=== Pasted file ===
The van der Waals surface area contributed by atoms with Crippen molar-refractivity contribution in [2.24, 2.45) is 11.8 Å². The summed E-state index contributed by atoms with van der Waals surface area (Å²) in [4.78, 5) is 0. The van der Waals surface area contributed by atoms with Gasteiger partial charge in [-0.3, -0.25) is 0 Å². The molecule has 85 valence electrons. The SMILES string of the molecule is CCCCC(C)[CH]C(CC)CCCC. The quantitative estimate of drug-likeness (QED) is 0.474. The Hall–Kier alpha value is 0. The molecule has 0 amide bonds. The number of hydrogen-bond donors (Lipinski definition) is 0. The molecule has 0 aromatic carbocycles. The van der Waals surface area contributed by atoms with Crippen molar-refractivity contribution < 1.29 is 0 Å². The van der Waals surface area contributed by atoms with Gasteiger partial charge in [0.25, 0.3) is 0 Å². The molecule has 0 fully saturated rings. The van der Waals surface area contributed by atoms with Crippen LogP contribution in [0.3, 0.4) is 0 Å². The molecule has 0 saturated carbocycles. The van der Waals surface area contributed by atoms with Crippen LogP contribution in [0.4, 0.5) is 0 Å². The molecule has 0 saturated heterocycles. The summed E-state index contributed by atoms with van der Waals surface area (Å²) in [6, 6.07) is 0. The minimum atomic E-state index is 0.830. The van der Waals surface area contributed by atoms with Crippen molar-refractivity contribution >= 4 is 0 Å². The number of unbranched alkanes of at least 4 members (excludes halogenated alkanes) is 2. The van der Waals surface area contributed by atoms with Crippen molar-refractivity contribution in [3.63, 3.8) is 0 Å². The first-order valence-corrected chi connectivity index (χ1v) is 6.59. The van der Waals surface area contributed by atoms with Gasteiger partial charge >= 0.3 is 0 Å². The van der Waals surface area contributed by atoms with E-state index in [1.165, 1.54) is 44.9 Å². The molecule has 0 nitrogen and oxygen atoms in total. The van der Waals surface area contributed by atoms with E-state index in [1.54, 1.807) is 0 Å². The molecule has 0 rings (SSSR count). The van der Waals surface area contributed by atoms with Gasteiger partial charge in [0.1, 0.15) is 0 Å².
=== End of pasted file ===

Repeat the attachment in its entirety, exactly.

The van der Waals surface area contributed by atoms with Crippen molar-refractivity contribution in [2.24, 2.45) is 11.8 Å². The summed E-state index contributed by atoms with van der Waals surface area (Å²) in [4.78, 5) is 0. The van der Waals surface area contributed by atoms with Gasteiger partial charge in [-0.3, -0.25) is 0 Å². The molecule has 85 valence electrons. The SMILES string of the molecule is CCCCC(C)[CH]C(CC)CCCC. The quantitative estimate of drug-likeness (QED) is 0.474. The Hall–Kier alpha value is 0. The molecule has 0 amide bonds. The number of hydrogen-bond donors (Lipinski definition) is 0. The molecule has 0 aromatic carbocycles. The van der Waals surface area contributed by atoms with Crippen molar-refractivity contribution < 1.29 is 0 Å². The van der Waals surface area contributed by atoms with Gasteiger partial charge in [0.25, 0.3) is 0 Å². The molecule has 0 fully saturated rings. The van der Waals surface area contributed by atoms with Crippen LogP contribution in [0.3, 0.4) is 0 Å². The molecule has 0 saturated carbocycles. The van der Waals surface area contributed by atoms with Crippen LogP contribution in [0.4, 0.5) is 0 Å². The molecule has 0 saturated heterocycles. The summed E-state index contributed by atoms with van der Waals surface area (Å²) in [6, 6.07) is 0. The minimum atomic E-state index is 0.830. The van der Waals surface area contributed by atoms with Crippen molar-refractivity contribution >= 4 is 0 Å². The number of unbranched alkanes of at least 4 members (excludes halogenated alkanes) is 2. The van der Waals surface area contributed by atoms with Crippen molar-refractivity contribution in [3.63, 3.8) is 0 Å². The first-order valence-corrected chi connectivity index (χ1v) is 6.59. The van der Waals surface area contributed by atoms with Gasteiger partial charge >= 0.3 is 0 Å². The van der Waals surface area contributed by atoms with E-state index in [1.165, 1.54) is 44.9 Å². The molecule has 0 nitrogen and oxygen atoms in total. The van der Waals surface area contributed by atoms with E-state index in [1.54, 1.807) is 0 Å². The molecule has 0 rings (SSSR count). The van der Waals surface area contributed by atoms with Gasteiger partial charge in [0.1, 0.15) is 0 Å².